Tuesday, December 03, 2019

Tuesday, December 03, 2019 9:50 am by Cristina in , , , ,    No comments
Back in 2017, we reported that Brearley Hall, the house where Branwell lived while he worked as a station master in Luddenden Foot, was for sale. Well, two years later, it has been bought by Timeout Children’s Homes Limited as reported by BDaily News.
A West Yorkshire-based care and education provider has acquired a property with links to the Brontë sisters thanks to support from Barclays.
Timeout Children’s Homes Limited has purchased the ‘iconic’ Brearley Hall, former home of the brother of Charlotte, Emily and Anne Brontë, after securing a funding package from the bank.
Established in 2004, The family-run firm is based in Halifax and provides specialist care and education to disadvantaged children.
Situated within 44-acre grounds, the 17th century manor house was recorded in the 1841 census as being the home of Patrick Branwell Brontë.
The site will undergo a full refurbishment to become the company’s 16th home, with redevelopment expected to take place over the next two years. (Jane Imrie)
You can see it in detail here.

Pepperdine Graphic discusses the use of light and darkness in literature.
The classic opening phrase, “It was a dark and stormy night,” inevitably leads to tension, especially in Madeleine L’Engle’s “A Wrinkle in Time.” Even in Charlotte Brontë’s widely-read “Jane Eyre,” the protagonist’s mood declines at night or during gloomy English weather, and her character blossoms during the day. (Makena Huey)
Wuthering H...orses on Racing Post:
Earnshaw is a half-brother to Supreme Stakes winner Lockwood out of Emily Brontë, a Group 3-winning daughter of Machiavellian and Blandford Stakes winner Zafadola. (Martin Stevens)
Psychology Today discusses 'realistic romances'.
Is the phrase “Realistic Romance” a contradiction in terms? Is it a classic oxymoron right up there with “free gift” and “adult children”?
Or will “Realistic Romance” now forever (another lovely oxymoron) be known as a category of books designed for the reader who seeks plots focused on the wild, the unstoppable, and inevitable merging of two soul-mates who, despite all odds, face the world more bravely because their love has made them strong?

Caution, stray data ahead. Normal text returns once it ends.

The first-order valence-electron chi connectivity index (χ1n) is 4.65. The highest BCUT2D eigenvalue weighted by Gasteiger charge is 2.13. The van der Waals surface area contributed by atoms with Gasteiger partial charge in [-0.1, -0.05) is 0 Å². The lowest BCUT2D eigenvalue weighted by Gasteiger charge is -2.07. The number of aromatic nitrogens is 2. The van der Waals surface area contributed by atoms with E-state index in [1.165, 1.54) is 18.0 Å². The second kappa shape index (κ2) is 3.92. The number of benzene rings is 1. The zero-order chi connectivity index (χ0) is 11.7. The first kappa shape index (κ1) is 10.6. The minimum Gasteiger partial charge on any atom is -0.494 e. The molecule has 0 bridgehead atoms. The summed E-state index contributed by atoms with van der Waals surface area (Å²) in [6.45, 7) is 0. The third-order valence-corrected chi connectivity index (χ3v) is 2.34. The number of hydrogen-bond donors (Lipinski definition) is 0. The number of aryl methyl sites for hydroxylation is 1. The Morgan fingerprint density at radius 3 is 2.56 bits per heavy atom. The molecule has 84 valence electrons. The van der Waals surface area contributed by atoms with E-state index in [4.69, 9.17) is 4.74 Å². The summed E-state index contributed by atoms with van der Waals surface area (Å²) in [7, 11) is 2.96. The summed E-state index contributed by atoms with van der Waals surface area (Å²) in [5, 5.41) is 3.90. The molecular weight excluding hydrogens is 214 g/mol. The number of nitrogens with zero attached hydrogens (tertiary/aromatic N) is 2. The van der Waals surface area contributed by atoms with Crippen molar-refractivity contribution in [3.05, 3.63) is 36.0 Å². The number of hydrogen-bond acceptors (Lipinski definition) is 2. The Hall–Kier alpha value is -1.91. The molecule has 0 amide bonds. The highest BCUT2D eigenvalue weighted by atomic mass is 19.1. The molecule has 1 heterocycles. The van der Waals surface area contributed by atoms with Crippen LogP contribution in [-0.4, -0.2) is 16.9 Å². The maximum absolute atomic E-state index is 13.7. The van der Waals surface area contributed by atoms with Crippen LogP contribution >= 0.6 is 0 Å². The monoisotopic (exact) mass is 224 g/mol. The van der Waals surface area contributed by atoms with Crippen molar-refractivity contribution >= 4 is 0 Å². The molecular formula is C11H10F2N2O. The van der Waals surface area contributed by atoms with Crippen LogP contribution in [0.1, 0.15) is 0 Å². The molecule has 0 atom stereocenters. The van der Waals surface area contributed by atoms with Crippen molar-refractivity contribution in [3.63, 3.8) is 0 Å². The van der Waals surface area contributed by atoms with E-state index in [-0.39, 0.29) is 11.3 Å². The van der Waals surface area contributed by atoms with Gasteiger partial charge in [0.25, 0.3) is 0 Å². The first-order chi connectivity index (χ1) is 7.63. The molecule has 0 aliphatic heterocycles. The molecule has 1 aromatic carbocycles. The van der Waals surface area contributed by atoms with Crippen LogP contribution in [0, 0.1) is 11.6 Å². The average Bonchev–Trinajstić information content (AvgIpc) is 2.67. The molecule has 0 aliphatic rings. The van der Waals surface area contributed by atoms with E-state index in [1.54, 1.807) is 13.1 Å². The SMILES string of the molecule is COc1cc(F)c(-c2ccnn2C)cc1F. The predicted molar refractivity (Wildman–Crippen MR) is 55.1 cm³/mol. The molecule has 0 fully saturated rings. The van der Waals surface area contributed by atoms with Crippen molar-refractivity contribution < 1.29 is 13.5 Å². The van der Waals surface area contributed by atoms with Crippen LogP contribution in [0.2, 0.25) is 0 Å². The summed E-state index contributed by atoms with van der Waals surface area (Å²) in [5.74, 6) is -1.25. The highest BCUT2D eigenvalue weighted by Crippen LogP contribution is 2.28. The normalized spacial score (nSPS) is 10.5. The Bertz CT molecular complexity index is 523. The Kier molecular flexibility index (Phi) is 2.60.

That sure sounds like romance. What it doesn’t sound is realistic.
I’m saying this not only as a happily married woman who has lived with the same man for, count ‘em, 28 years but also as a fan of impossibly unrealistic classics such as "Wuthering Heights," "Gone With the Wind," and "The Princess Bride."
I like romance, but I like romance in its place. What I don’t like is romance filed under “Realistic” even as a convenience—or as a joke. (Gina Barreca Ph.D.)
Thrillist suggests skipping London and travelling around Yorkshire instead.
Sylvia Plath is buried in Heptonstall and poet Ted Hughes was born in Mytholmroyd -- he also evoked Hebden Bridge’s Stubbing Wharf pub in dreary detail in a poem of (almost) the same name -- while the Brontë’s have a whole swathe of the Yorkshire countryside dedicated to them. Learn more about their lives at the Brontë Parsonage, but don’t overlook one of the most recent writers evoking Yorkshire in poetic prose: Ben Myers. Pack a paperback of Under The Rock as reading fodder and gain some perspective on the landscapes you’re traversing. [...]
Find the real Wuthering Heights -- or, at least, the landscapes that were said to have inspired Emily Brontë -- at rugged Top Withens in Haworth, a town twinned (somewhat surprisingly) with Machu Picchu, Peru. Then, explore Yorkshire’s blustery-but-not-that-bleak patchwork of moorland by walking (part of) the 268-mile long Pennine Way, a path which runs along the backbone of the Peak District, through the Yorkshire Dales, North Pennines, and into Northumberland. (Lauren Cocking)
Maddalena De Leo has written about Haworth on The Sisters' Room.


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